Second, it is important not to equate “program efficiency” as we have used the term here with “program success,” as measured in the ability to remain on budget and schedule. It is notable, for example, that satellite programs featured 11 Nunn-McCurdy breaches between 1997 and 2009, according to data compiled by the Government Accountability Office (GAO). Only aircraft programs featured more such troubles. Rather, the data examined here indicate only that space programs, whatever their outcome, do not tend to draw on non-core costs in a manner that are out of line with broader DoD practices.
Areas of Opportunity
With this more precise understanding of how the armed services budget for supporting and overhead costs, contractors can better calibrate their bid prices to their customers’ available budget. This is nothing new in the industry. An elemental part of any company’s price-to-win exercise involves gaining a clear picture of the truly available portion of the target program’s budget.
Firms positioned with key customer agencies as providers of technical support services have an opportunity to capitalize on requirements that may otherwise be folded into traditional solution contracts.”
But it can also be important to understand the broader tendencies and tolerances of various customer groups. Individual program budgets can change from year to year, as broader pressures are exerted across constituencies, and “fact of life” changes are implemented. Knowing the range of acceptable behavior across specific customer agencies and in particular investment areas can help contractors understand how much latitude they are likely to have over the long-term of a program. Avascent’s database can be configured to address these more narrow areas of focus.
It is critical to understand how customers plan to acquire the range of activities encompassed here under “program support costs”: Initial training, spares, logistics and fielding support. These can be integrated into a production or development contract. In such a case, bidders must factor delivery of these products and services into their offered price. In an environment of heightened cost consciousness, this requires blending business models and cost structures to remain competitive.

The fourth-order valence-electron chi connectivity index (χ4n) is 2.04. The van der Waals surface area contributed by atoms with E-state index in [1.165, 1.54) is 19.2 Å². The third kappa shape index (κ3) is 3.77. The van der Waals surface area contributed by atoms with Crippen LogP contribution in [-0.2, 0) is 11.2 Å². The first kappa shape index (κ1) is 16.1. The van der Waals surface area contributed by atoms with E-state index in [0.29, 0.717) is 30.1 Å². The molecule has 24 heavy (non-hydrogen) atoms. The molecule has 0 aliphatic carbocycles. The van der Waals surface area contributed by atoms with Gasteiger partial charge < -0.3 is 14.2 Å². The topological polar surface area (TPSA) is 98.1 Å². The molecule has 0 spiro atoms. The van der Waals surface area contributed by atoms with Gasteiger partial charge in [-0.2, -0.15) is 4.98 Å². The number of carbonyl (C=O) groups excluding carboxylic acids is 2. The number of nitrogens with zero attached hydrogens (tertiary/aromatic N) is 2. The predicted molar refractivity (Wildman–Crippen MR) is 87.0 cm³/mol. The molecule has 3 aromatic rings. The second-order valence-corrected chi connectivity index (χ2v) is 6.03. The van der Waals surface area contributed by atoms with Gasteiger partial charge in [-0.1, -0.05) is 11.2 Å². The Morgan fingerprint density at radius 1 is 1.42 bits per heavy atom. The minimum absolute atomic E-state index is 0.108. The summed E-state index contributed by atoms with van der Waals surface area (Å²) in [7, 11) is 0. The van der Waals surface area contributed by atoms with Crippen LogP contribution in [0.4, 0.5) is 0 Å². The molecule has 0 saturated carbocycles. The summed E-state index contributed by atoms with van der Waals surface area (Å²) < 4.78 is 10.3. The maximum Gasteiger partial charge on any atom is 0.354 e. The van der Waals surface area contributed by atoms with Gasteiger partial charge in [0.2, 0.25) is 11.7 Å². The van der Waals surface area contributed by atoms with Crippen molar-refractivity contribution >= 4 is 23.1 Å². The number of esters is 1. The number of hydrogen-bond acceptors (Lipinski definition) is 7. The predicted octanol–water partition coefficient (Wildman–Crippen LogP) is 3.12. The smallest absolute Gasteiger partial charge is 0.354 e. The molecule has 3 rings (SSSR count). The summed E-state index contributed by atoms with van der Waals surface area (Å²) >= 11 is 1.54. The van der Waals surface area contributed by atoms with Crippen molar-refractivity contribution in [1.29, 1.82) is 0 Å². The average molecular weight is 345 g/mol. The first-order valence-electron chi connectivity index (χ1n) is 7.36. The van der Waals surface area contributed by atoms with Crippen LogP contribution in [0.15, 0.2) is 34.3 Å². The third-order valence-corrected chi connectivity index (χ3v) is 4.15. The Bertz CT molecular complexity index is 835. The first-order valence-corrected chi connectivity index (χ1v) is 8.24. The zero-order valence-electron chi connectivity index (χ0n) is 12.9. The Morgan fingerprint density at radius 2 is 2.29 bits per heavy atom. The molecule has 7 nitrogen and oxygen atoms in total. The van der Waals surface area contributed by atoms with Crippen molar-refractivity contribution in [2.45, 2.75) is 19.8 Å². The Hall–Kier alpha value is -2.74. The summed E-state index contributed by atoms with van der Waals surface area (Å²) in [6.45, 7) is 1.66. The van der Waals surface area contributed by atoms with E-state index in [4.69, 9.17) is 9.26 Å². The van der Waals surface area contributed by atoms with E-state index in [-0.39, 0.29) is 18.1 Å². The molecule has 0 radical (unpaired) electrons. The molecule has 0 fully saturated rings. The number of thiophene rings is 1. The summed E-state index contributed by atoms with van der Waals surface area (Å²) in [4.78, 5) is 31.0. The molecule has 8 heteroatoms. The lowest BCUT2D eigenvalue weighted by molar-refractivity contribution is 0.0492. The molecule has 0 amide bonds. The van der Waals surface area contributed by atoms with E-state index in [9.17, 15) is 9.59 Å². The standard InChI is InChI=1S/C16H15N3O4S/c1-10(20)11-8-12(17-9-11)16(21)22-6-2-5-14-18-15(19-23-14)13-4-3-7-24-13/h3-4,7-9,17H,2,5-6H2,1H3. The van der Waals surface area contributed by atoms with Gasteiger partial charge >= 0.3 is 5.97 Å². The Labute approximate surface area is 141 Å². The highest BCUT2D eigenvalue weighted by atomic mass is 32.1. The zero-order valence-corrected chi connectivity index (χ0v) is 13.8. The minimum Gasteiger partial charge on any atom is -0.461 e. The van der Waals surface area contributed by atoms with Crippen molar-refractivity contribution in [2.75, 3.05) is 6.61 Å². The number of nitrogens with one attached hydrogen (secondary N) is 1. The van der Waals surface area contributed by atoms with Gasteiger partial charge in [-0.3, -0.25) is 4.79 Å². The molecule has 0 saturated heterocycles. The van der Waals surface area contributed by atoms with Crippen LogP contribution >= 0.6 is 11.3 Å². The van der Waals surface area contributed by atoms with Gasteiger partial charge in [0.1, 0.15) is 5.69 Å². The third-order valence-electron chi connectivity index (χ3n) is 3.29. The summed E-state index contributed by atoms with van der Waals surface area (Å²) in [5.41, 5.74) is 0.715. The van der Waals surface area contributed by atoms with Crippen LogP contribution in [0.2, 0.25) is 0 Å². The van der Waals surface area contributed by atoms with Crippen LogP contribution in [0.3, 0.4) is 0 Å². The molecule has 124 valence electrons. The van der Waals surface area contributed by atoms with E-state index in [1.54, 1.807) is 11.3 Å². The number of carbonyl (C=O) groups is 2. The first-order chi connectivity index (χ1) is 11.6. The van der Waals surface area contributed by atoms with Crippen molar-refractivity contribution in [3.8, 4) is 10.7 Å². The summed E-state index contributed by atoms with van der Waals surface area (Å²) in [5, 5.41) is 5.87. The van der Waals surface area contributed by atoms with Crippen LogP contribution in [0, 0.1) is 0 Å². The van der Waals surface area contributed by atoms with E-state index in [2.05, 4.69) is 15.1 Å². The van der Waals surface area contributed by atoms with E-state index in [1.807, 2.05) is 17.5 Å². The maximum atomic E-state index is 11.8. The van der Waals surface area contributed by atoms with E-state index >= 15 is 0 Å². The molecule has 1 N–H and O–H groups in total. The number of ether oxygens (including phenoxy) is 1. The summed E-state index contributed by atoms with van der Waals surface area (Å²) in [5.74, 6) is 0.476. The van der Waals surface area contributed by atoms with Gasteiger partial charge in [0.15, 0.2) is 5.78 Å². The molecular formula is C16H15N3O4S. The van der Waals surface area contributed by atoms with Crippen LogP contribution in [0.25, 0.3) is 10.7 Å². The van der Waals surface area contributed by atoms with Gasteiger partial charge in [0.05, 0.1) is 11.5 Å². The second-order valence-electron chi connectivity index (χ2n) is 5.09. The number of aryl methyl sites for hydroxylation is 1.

For contractors outside the traditional bounds of “solution providers,” this analysis suggests areas of opportunity. Firms positioned with key customer agencies as providers of technical support services have an opportunity to capitalize on requirements that may otherwise be folded into traditional solution contracts.
Today, every dollar counts, for government and contractor alike. Playing a supporting role in acquisitions and services is a viable opportunity, and as the Avascent data show, it is a potentially attractive opportunity where industry and government can find aligned interests. Understanding the opportunities at hand requires updating assumptions, however. Once that is done, there is a chance to plan how to go after overlooked opportunities.
About the Author
Doug Berenson is a Managing Director at Avascent working in the firm’s defense systems practice. Doug specializes in analyzing defense and aerospace markets, with particular focus on the macroeconomic, budgetary and programmatic forces shaping global security markets. With particular depth in the military aviation and C4ISR sectors, Doug works with clients worldwide to help the formulate portfolio and growth strategies, pursue new program opportunities, and evaluate potential mergers and acquisitions.
In addition, Doug serves as the managing partner for Avascent Analytics, a provider of rigorous, structured analyses and data on government sectors. In particular, Doug leads the development and maintenance of the Global Platforms & Systems (GPS) database, a web-accessible information resource on global defense markets, spanning platforms, sensors, C4I systems, weapons and support services. Building on Avascent’s extensive experience analyzing global security markets and used by leading defense suppliers, this subscription-based service provides clients with detailed analysis of market size and growth,opportunity space, competitor market share, and other areas.
Doug has published articles on defense markets and resources in Defense News and Armed Forces Journal and is a regular speaker on defense and national security issues. He is a former defense reporter for Inside the Pentagon, where he covered the defense budget and acquisition processes. He holds a B.A. in government from Connecticut College, and an M.A. in United States history from Georgetown University.